Melrose Quartet are releasing their new album, ‘Make the World Anew’, later this month, and you’re all invited to the launch party! We’ll be livestreaming their official launch gig at St Andrew’s Church in Sheffield on 23rd September, hosted by our friends at Live At Sam’s.
Ahead of the gig, we caught up with the band to find out more about the new album and what else they have in store in the coming months.
We’re so excited to be livestreaming your album launch! The album is called ‘Make the World Anew’ – what inspired the title?
The title comes from a new song written by Jess, using an old Playford tune. She wrote it as a joint birthday present for dear friends, and it is a celebration of a return to many of the things we couldn’t do in lockdown, especially making music with and for our friends. It especially acknowledges the people behind the scenes who work so hard to keep the show on the road.
We love your last three albums – what can we expect from this new release?
We feel like this is our most uplifting and optimistic release yet. It feels like a time when we, and our listeners, need some music to energise us, and give us the strength to act in the face of the multitude of pressures we are facing now as a species. So the repertoire is uplifting and has themes of community, dancing, and the sweet spots that we all draw on to get through.
You can also expect to hear individual strengths of each performer showcased a bit more than previous records – for example, Richard has recorded two really lovely morris tunes, in the way he would play them for dance.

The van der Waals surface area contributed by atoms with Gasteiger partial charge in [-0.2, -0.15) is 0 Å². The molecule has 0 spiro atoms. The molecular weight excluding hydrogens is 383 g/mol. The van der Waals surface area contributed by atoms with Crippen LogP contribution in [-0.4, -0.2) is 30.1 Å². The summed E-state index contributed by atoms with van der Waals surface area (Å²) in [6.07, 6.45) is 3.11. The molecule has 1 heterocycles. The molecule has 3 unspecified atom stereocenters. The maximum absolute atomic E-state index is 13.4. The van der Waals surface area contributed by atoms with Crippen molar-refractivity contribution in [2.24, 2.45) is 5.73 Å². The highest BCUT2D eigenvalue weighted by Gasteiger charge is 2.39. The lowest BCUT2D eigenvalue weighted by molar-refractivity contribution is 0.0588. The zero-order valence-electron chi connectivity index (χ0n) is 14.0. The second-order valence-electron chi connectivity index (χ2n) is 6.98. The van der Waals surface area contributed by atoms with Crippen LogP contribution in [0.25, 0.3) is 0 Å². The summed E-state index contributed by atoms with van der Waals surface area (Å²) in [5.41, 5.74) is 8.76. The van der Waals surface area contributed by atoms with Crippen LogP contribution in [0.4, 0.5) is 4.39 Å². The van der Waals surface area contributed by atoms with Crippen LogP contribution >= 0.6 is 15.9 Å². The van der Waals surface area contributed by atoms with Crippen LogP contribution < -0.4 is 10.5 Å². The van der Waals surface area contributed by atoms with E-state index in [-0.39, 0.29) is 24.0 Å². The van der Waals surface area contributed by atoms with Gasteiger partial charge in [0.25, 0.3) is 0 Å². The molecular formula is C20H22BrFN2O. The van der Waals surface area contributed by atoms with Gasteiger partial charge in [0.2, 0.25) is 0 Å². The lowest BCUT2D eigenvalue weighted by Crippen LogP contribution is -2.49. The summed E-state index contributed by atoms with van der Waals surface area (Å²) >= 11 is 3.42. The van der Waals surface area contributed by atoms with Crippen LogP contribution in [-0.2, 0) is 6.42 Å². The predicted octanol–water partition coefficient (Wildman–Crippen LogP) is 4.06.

There’s quite a breadth of material on the album – how did you choose what to include?
Each of us brought ideas of some new songs and tunes along to the table, and then we looked at the balance of who was leading which song, how many full harmony arrangements we had, and the ratio of fast and slow songs. We also really wanted to highlight the dancier aspect of our collective, hence the ceilidh band tracks with Nigel Holmes on bass, and the morris tunes.
Jess has wanted to record ‘Scarecrow’ for quite a while, and James was excited to arrange an English version of a classic Australian convict ballad, ‘The Convict’s Lamentation.’ Nancy always seems to have new songs to bring to the band too!
There are also our usual gifts to each other, like Nancy’s ‘Will to Dance’, written for Jess and Richard’s son Will, and Jess’s tune for James’s recent significant birthday.
How do you go about getting a balance between traditional and contemporary, and blurring the lines between the two?
It’s not necessarily planned, but on this album it happened very naturally. Part of the blurring you mention comes from the way Nancy and Jess go about their songwriting – both draw strongly on traditional forms, melody structures and language. For example, Jess used the Playford tune ‘Mr Issac’s Maggot’ to create her new song ‘Make the World Anew’.
Many of your songs use 4-part harmonies. What’s your approach to arranging harmonies as a group?
Some of our arrangements seem to evolve quite organically, and of course we all have our ‘zones’ we tend to sing in. On this record though, there are definite moments of considered compositional harmony. On ‘Scarecrow’, Jess wrote Richard’s part first, and then asked Nancy and James to come up with ‘more weird notes’.
The video for ‘Scarecrow’ from the new Melrose Quartet album, ‘Make the World Anew’, featuring animation by the one and only Marry Waterson.